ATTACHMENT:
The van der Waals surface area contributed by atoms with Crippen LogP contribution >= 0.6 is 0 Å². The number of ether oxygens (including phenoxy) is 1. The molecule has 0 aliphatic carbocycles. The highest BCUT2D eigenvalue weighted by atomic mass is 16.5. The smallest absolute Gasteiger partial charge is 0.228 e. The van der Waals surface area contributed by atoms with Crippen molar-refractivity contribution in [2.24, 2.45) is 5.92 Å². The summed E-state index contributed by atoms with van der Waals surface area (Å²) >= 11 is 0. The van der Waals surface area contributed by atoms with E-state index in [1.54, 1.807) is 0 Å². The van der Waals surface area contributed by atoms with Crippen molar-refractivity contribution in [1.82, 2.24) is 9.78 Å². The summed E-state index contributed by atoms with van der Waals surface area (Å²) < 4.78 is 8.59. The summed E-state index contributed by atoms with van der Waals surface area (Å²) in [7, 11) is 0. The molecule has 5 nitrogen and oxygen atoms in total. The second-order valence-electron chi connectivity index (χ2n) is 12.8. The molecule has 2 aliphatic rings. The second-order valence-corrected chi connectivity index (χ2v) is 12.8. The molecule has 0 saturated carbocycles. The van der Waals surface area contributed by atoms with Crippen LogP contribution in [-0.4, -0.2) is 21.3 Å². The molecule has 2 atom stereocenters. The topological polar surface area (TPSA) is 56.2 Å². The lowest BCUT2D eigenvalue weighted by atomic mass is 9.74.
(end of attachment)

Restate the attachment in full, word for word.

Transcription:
The van der Waals surface area contributed by atoms with Crippen LogP contribution >= 0.6 is 0 Å². The number of ether oxygens (including phenoxy) is 1. The molecule has 0 aliphatic carbocycles. The highest BCUT2D eigenvalue weighted by atomic mass is 16.5. The smallest absolute Gasteiger partial charge is 0.228 e. The van der Waals surface area contributed by atoms with Crippen molar-refractivity contribution in [2.24, 2.45) is 5.92 Å². The summed E-state index contributed by atoms with van der Waals surface area (Å²) >= 11 is 0. The van der Waals surface area contributed by atoms with E-state index in [1.54, 1.807) is 0 Å². The van der Waals surface area contributed by atoms with Crippen molar-refractivity contribution in [1.82, 2.24) is 9.78 Å². The summed E-state index contributed by atoms with van der Waals surface area (Å²) < 4.78 is 8.59. The summed E-state index contributed by atoms with van der Waals surface area (Å²) in [7, 11) is 0. The molecule has 5 nitrogen and oxygen atoms in total. The second-order valence-electron chi connectivity index (χ2n) is 12.8. The molecule has 2 aliphatic rings. The second-order valence-corrected chi connectivity index (χ2v) is 12.8. The molecule has 0 saturated carbocycles. The van der Waals surface area contributed by atoms with Crippen LogP contribution in [-0.4, -0.2) is 21.3 Å². The molecule has 2 atom stereocenters. The topological polar surface area (TPSA) is 56.2 Å². The lowest BCUT2D eigenvalue weighted by atomic mass is 9.74.